Reading Horizons A Journal of Literacy and Language Arts
The use of critical literacy with children’s books that focus on social issues and disrupt the status quo can be a powerful way to create spaces for conversations with students about social justice and empowerment. Teacher candidates in a semester long children’s literature course were asked to respond to a range of children’s texts that dealt with many social issues and disrupted the commonplace. Despite an explicit emphasis on critical literacy and social justice, the candidates were very resistant to using many of the texts in their own future classrooms. They had strong emotional reactions that prevented them from consideration of how the texts could foster opportunities for students to uncover power relations in texts or to discuss ways that texts either maintain or disrupt the status quo. Data from three picture books that were cited the most frequently are shared in this paper, as well as a discussion on the implications for teacher educators who work with teacher candidates in the area of children’s literature.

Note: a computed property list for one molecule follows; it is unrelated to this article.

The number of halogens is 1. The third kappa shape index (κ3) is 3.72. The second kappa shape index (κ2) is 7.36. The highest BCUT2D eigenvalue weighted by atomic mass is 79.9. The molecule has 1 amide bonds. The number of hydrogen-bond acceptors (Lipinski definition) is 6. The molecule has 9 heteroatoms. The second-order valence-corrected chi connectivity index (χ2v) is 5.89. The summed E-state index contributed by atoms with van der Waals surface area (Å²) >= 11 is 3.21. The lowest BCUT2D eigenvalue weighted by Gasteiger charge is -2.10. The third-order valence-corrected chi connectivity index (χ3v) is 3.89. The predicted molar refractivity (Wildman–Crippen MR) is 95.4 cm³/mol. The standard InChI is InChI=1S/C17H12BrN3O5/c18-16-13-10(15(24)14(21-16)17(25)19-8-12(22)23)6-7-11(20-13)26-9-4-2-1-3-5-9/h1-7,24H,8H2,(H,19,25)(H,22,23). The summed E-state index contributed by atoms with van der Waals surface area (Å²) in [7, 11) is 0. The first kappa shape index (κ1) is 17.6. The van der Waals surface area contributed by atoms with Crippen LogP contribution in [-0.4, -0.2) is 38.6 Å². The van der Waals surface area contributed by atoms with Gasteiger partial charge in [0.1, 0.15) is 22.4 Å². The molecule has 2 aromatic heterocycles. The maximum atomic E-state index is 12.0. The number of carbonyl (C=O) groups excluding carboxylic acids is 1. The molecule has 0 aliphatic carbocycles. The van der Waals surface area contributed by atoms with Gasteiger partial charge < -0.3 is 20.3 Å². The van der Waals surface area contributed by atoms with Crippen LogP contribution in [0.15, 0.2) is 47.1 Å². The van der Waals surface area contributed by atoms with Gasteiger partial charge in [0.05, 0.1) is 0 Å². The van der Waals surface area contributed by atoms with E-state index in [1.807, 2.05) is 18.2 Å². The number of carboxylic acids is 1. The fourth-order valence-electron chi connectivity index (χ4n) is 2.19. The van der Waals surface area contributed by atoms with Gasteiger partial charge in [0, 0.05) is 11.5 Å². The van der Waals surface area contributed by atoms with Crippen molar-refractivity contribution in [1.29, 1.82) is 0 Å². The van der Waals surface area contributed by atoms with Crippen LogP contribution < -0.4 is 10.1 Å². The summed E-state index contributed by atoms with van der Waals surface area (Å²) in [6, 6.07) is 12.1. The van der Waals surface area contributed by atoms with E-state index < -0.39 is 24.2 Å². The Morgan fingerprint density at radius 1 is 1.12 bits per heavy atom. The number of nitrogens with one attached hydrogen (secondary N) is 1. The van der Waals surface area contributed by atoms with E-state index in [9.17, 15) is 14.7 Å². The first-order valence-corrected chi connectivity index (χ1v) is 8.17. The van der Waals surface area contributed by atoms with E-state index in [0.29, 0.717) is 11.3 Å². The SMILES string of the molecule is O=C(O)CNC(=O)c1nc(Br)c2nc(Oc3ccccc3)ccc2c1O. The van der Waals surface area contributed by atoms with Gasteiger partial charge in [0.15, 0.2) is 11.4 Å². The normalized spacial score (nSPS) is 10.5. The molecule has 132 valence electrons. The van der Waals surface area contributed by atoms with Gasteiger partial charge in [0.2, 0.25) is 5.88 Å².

Ellis, Aimee. “It’s Just Too Sad!”: Teacher Candidates’ Emotional Resistance to Picture Books. Reading Horizons, 55, 2: 1-27, 2016. Retrieved from Loyola eCommons, Education: School of Education Faculty Publications and Other Works,
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